William Randolph Hearst was a newspaper mogul and well-known racist in the early 1900s, who best known for popularizing the “tabloid style” of sensational news reporting.[14] As a result of his natural dependance on paper to operate his empire, Hearst had a particular axe to grind with the hemp industry, and his access to his own personal newspaper gave him a prime “bully pulpit” from which to lobby.[15] By associating hemp with its THC-containing cousin cannabis, some creative marketing—renaming cannabis “marijuana”—capitalizing on the stereotypical association of marijuana with Mexican immigrants, and linking it to the racial undercurrent of immigrant crime, the opponents of hemp created a new public nemesis.[16] Examples of Hearst’s sensationalized and bigoted campaigns against marijuana, as a proxy for hemp, included, “Was it marijuana, the new Mexican drug, that nerved the murderous arm of Clara Phillips when she hammered out her victim’s life in Los Angeles? . . . THREE-FOURTHS OF THE CRIMES of violence in this country today are committed by DOPE SLAVES — that is a matter of cold record.”[17] Another article in one of Hearst’s papers proclaimed: “The fatal marihuana cigarette must be recognized as a DEADLY DRUG, and American children must be PROTECTED AGAINST IT.”[18]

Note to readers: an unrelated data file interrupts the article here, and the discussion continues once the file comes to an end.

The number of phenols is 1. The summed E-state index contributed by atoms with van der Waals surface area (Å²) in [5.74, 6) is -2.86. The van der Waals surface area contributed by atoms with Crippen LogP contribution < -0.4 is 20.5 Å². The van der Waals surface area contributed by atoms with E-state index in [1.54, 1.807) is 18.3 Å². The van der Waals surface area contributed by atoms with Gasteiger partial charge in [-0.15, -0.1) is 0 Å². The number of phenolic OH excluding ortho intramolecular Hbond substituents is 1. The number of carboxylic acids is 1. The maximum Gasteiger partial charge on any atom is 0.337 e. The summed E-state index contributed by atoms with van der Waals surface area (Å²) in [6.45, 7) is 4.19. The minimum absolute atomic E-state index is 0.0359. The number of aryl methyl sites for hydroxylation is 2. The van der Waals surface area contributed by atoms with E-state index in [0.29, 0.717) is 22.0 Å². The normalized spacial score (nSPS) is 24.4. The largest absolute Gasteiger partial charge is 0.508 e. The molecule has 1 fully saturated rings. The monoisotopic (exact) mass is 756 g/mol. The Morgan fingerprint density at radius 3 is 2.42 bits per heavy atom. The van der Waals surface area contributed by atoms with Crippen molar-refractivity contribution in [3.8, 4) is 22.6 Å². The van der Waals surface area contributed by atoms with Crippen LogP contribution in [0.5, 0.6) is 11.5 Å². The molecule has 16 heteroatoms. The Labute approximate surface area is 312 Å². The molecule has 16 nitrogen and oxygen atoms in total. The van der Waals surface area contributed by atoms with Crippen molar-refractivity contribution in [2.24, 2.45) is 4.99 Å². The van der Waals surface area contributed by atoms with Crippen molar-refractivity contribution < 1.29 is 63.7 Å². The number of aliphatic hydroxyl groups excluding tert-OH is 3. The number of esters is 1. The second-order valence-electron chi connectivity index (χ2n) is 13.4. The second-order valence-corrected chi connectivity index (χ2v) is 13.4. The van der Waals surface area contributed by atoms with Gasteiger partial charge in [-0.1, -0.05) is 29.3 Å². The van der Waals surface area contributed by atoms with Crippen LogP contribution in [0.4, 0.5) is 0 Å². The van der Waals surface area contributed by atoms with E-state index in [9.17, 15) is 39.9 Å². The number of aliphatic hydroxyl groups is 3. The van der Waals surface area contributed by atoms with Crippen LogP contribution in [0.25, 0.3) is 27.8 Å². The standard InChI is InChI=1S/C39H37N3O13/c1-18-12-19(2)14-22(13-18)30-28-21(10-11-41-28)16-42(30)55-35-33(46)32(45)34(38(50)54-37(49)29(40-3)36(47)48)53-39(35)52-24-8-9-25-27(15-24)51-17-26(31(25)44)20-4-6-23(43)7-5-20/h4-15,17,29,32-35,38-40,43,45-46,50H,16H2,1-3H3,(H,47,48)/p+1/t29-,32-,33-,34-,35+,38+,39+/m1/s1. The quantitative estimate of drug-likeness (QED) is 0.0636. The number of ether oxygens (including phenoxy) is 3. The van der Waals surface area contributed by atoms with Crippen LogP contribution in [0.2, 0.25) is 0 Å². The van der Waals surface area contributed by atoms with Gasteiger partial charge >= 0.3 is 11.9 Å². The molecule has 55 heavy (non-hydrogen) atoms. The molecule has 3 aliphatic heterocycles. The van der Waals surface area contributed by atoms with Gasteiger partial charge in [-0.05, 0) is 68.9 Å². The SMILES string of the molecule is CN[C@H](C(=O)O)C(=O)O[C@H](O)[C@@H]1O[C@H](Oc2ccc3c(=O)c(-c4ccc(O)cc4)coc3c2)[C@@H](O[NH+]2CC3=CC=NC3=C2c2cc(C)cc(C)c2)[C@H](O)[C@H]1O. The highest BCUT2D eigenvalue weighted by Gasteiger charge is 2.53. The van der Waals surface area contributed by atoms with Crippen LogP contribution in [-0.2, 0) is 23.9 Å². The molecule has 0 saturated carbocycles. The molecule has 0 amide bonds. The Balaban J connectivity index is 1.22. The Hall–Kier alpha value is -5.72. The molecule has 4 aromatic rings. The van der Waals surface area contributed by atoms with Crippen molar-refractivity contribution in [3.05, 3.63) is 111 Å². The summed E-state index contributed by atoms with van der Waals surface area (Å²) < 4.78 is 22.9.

The racist, anti-immigrant fueled campaign against marijuana—as a proxy for hemp—quickly spread across the country. Just a few years later, in 1936, forty-eight states had passed marijuana regulations.[19] In 1937, the federal government passed the Marijuana Tax Act of 1937, which did not ban marijuana outright but made it very difficult to legally possess or sell all forms of cannabis in the U.S.[20] The U.S. later included marijuana in the Narcotics Control Act of 1956 creating the first federal prohibition on marijuana, with penalties for first-time offenders ranging from two to ten years in prison and a fine of up to $20,000.[21] The escalation of marijuana prohibition continued until Congress passed the Controlled Substances Act of 1970 (“CSA”), which classified marijuana as a Schedule I drug with “no accepted medical use.”[22] This classification remains today as the primary barrier for not only legal consumption of marijuana in any state that has not legalized it, but also for scientists’ ability to freely research potential medical uses of cannabis.[23] Along the path to criminalizing marijuana, hemp, which has no psychotropic application whatsoever, also went “up in smoke” with its “wacky weed” cousin.[24]

B. Legal Status of Marijuana in the U.S.